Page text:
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who said hey, i can really see the benefit of having the same currency, when i go two miles north into maryland. i can see the benefit of having a fair judicial system when a deal goes sour in delaware. i can see the benefit of a national trade policy, so i can open up a worldwide market to my products. people who were not engaged in interstate trade, some of those folks said i don't know about this new government. i think it's going to invade my liberties. i don't see any consequence to the confederacy staying the way it is. and sometimes it isn't that neat. it's just the conclusions that people drew. they were in totally uncharted territory. it was a government unlike the world had ever seen and they came to different conclusions about it. madison and monroe, early inhabitats of the virginia colony, who had similar upbringings, both very well edge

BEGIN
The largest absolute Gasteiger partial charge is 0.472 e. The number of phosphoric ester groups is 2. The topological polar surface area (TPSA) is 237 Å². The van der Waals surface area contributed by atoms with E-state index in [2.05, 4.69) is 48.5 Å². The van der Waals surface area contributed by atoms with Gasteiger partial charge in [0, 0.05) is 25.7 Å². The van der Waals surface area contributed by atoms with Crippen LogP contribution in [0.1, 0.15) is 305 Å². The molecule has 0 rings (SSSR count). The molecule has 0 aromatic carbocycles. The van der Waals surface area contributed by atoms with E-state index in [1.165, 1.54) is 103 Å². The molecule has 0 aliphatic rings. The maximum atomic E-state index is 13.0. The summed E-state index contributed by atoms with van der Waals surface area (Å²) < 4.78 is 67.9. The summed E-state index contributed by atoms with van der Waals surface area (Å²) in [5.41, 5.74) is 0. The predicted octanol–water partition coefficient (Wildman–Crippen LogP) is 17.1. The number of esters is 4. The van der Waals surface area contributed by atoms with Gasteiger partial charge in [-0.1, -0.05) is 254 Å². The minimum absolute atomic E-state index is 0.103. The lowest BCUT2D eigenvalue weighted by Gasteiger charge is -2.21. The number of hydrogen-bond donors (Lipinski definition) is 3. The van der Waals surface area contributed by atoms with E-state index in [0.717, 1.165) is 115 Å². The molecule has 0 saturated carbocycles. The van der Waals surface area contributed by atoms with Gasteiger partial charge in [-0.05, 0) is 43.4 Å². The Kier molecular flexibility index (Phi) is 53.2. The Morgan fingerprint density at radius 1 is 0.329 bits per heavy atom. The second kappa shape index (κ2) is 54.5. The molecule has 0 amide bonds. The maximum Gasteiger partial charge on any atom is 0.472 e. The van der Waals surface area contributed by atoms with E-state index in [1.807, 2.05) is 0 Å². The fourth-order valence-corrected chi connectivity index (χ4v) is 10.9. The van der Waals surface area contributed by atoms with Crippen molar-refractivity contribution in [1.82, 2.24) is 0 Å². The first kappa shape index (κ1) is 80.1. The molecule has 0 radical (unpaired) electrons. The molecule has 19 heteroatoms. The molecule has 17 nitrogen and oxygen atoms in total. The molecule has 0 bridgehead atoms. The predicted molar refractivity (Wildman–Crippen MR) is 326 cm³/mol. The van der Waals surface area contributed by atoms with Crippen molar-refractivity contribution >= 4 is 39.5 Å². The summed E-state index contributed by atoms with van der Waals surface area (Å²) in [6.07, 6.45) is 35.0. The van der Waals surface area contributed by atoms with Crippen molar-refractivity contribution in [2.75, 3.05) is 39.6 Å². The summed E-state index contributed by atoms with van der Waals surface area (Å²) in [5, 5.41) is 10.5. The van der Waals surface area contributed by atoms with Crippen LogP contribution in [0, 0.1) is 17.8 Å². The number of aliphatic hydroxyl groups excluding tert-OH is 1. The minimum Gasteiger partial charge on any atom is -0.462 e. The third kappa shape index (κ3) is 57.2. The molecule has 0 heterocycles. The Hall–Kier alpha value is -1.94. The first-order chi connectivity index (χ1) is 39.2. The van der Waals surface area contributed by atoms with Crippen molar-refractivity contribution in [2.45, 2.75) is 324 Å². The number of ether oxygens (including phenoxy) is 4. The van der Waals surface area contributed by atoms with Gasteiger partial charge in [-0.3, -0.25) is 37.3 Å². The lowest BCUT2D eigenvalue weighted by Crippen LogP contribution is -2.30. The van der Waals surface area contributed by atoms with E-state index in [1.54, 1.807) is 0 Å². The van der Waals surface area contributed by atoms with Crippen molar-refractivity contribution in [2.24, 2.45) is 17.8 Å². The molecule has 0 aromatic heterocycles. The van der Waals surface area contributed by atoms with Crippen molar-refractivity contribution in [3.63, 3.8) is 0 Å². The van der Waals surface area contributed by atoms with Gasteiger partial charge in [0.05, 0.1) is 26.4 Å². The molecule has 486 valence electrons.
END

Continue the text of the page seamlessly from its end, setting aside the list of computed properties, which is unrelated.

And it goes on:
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indicated. monroe at william and mary. madison at princeton. and they came to different conclusions. they served on something called the council of states, which was a plural executive. the colonists once they became free americans, were terrified of the executives. they didn't want to have just one governor. they put him with a council of state. madison and monroe both served on the council of state with the governors of virginia. they both served in the continental congress and in the congress of the confederation. they had almost will exactly the same resume, but they came to two totally different conclusions about this. and then the second question, thomas jefferson is in paris as a minister to france during this time. he does receive the most complete post-election analysis from both madison and monroe. thomas jefferson was they're dear mutual friend. thomas jefferson once referred to madison and monroe as the twin pillars of my happiness. in fact, thomas jefferson